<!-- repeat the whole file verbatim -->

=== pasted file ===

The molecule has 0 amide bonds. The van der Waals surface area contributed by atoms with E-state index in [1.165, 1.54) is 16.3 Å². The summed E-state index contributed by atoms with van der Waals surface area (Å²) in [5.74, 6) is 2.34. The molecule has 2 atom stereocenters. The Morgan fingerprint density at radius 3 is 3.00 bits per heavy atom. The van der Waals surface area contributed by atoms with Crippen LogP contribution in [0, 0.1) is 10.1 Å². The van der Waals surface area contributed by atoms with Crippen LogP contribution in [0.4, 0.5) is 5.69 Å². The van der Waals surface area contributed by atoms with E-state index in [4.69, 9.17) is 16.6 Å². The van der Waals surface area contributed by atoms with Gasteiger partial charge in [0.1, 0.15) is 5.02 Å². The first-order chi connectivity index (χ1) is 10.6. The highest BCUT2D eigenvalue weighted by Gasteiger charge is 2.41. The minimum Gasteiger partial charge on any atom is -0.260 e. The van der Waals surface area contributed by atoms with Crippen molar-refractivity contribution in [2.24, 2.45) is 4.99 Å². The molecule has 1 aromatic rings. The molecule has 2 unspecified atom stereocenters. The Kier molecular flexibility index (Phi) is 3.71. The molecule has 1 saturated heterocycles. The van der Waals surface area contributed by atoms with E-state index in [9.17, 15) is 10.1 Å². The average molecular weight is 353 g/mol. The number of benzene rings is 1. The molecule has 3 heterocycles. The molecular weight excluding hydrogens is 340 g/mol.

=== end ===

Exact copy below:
The molecule has 0 amide bonds. The van der Waals surface area contributed by atoms with E-state index in [1.165, 1.54) is 16.3 Å². The summed E-state index contributed by atoms with van der Waals surface area (Å²) in [5.74, 6) is 2.34. The molecule has 2 atom stereocenters. The Morgan fingerprint density at radius 3 is 3.00 bits per heavy atom. The van der Waals surface area contributed by atoms with Crippen LogP contribution in [0, 0.1) is 10.1 Å². The van der Waals surface area contributed by atoms with Crippen LogP contribution in [0.4, 0.5) is 5.69 Å². The van der Waals surface area contributed by atoms with E-state index in [4.69, 9.17) is 16.6 Å². The van der Waals surface area contributed by atoms with Gasteiger partial charge in [0.1, 0.15) is 5.02 Å². The first-order chi connectivity index (χ1) is 10.6. The highest BCUT2D eigenvalue weighted by Gasteiger charge is 2.41. The minimum Gasteiger partial charge on any atom is -0.260 e. The van der Waals surface area contributed by atoms with Crippen molar-refractivity contribution in [2.24, 2.45) is 4.99 Å². The molecule has 1 aromatic rings. The molecule has 2 unspecified atom stereocenters. The Kier molecular flexibility index (Phi) is 3.71. The molecule has 1 saturated heterocycles. The van der Waals surface area contributed by atoms with E-state index in [9.17, 15) is 10.1 Å². The average molecular weight is 353 g/mol. The number of benzene rings is 1. The molecule has 3 heterocycles. The molecular weight excluding hydrogens is 340 g/mol.